Characterisation, Measurement & Analysis
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  • Emission stability in SEM thermionic electron sources: CeB6, LaB6 and W filaments

    Typically, desktop scanning electron microscopes (SEM) make use of thermionic sources, from which electrons are emitted when warming up the SEM filament. Although the working principles are the same, different thermionic sources show a different performance. Phenom SEMs are equipped with a CeB6 source because of its higher brightness and longer lifetime. A parameter that plays a crucial role is the emission current stability. How is the CeB6 source performing in terms of stability? What are the engineering smarts that enable the Phenom source to maximize a CeB6 source's potential? This blog answers these questions.

    Working principle of thermionic sources in scanning electron microscopes
    In an earlier blog on electron sources, we discussed the performance of CeB6 and tungsten sources extensively. CeB6 and tungsten are both thermionic sources with a filament called a cathode, from which electrons are emitted. The emission starts when the electrons are provided with enough energy to cross the potential barrier, given by the work function of the cathode material, which can be either tungsten or CeB6.

    The energy is provided by heating up the cathode, which in turn is done by letting current flow through it. A Wehnelt electrode that is negatively charged with respect to the cathode pushes the unwanted electrons back into the filament, effectively determining the size of the emitting area.

    Below the cathode and the Wehnelt electrode, an anode provides a strong electric field, or a strong lens that makes the electron beam converge into a crossover between the Wehnelt and the anode. Figure 1 shows the schematics of the CeB6 source, consisting of a filament, a Wehnelt electrode and an anode. The filament is at high potential, as well as the Wehnelt, whereas the anode is grounded. The circuitry positioned in between the filament and the anode measures the emission current.

    Fig.1: Schematics of a thermionic source, consisting of a CeB6crystal (the filament), a Wehnelt electrode and the anode. In red, the trajectories of the electrons that are pushed back in the filament thanks to the Wehnelt voltage and the trajectories of the emitted electrons, forming the primary beam.

    Comparison between thermionic electron sources: CeB6, LaB6 and W

    CeB6 is not the only cathode for thermionic sources, LaB6 and tungsten are also used.

    Tungsten cathodes are hair-pin filaments that are bent to reduce the size of the emitting surface. They are typically warmed up to a temperature of 2500-3000 K to achieve high current density, being the work function of tungsten 4.5 eV. At 2800 K, a practical value of current density is 3 A/cm2.

    The lifetime of tungsten cathodes, which can vary between 40 and 200 hours, is limited by the evaporation of the cathode material, resulting in the wire breaking when it becomes too thin. To prevent too much oxidation, a vacuum of 10-3 Pa is kept at the source.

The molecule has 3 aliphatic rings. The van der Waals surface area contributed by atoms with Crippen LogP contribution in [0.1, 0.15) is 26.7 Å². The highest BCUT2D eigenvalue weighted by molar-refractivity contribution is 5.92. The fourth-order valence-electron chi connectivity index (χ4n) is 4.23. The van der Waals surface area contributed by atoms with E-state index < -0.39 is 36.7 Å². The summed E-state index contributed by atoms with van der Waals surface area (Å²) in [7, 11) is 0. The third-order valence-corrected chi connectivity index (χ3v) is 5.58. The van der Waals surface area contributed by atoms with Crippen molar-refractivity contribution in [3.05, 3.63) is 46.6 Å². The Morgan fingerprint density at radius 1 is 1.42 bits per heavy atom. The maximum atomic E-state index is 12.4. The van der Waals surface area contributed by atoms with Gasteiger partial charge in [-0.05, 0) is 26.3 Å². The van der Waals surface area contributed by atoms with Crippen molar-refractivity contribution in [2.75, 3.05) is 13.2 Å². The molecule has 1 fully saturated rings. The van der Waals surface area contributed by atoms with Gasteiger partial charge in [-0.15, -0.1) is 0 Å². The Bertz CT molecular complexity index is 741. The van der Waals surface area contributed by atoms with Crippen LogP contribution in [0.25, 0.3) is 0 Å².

Hexaboride crystals (CeB6 and LaB6) cathodes are rods with a flat tip, and are typically heated up to 1400-2000 K, as the work function is lower than the tungsten (2.7 eV for LaB6 and 2.5 eV for CeB6). A low work function and low temperatures yield a higher current density than tungsten cathodes, in the range of 20-50 A/cm2.

    Typically, hexaboride cathodes are 10 times brighter than tungsten cathodes, meaning they provide higher beam current in a smaller spot size at the sample. Also, the lifetime of hexaboride cathodes is higher, typically 10 times that of tungsten cathodes.

    However, hexaboride cathodes need a vacuum of better than 10-4 Pa to prevent oxidation. The performance of hexaboride cathodes strongly depends on vacuum and temperature. Studies suggest that CeB6 cathodes are less likely to be affected by carbon contamination than LaB6 cathodes. Also, CeB6 cathodes have a lower evaporation rate at a working temperature of 1800 K compared to LaB6. Therefore, the shape of a CeB6 cathode tip lasts longer.

    The following table summarises the physical properties of the three thermionic sources:

    Emission current stability in the Phenom CeB6 electron source
    The stability of the emission current is a key requirement for thermionic sources. During the operation of the microscope, the emission current is kept stable by adjusting the Wehnelt voltage in a constant control loop. The emission current is measured in the source, by a circuitry between the filament and the anode, as shown in Fig. 1. The Wehnelt voltage is then adjusted according to the read out of the emission.

    It is of utmost importance that the current at the sample is kept constant, for given settings. An automated function measures the sample current as a function of the emission current. The emission current is adjusted by varying the voltage on the Wehnelt, thereby regulating the amount of electrons pushed back into the filament, for a constant filament temperature. The current at the sample can be measured indirectly from the signal of an image taken with the BSD detector on a reference material.

    The optimal case, shown in blue in Figure 2, is when the current at the sample has a maximum at 62 µA. If the peak is before or after this value, it means that the temperature of the filament is either too low or too high and needs to be adjusted. The automated function sets the new temperature of the filament and measures the current at the sample for different emission currents again, until the peak falls at the ideal emission current of 62 µA.

    Fig.2: Current at the sample (I spot) as function of the emission current for different filament temperatures.

    Once the temperature is adjusted through the automated function, the voltage on the Wehnelt is set for an emission current of 40 µA, thus on the left of the peak of the blue curve. An emission of 40 µA is chosen as the optimum between resolution and beam current, which translates into image quality.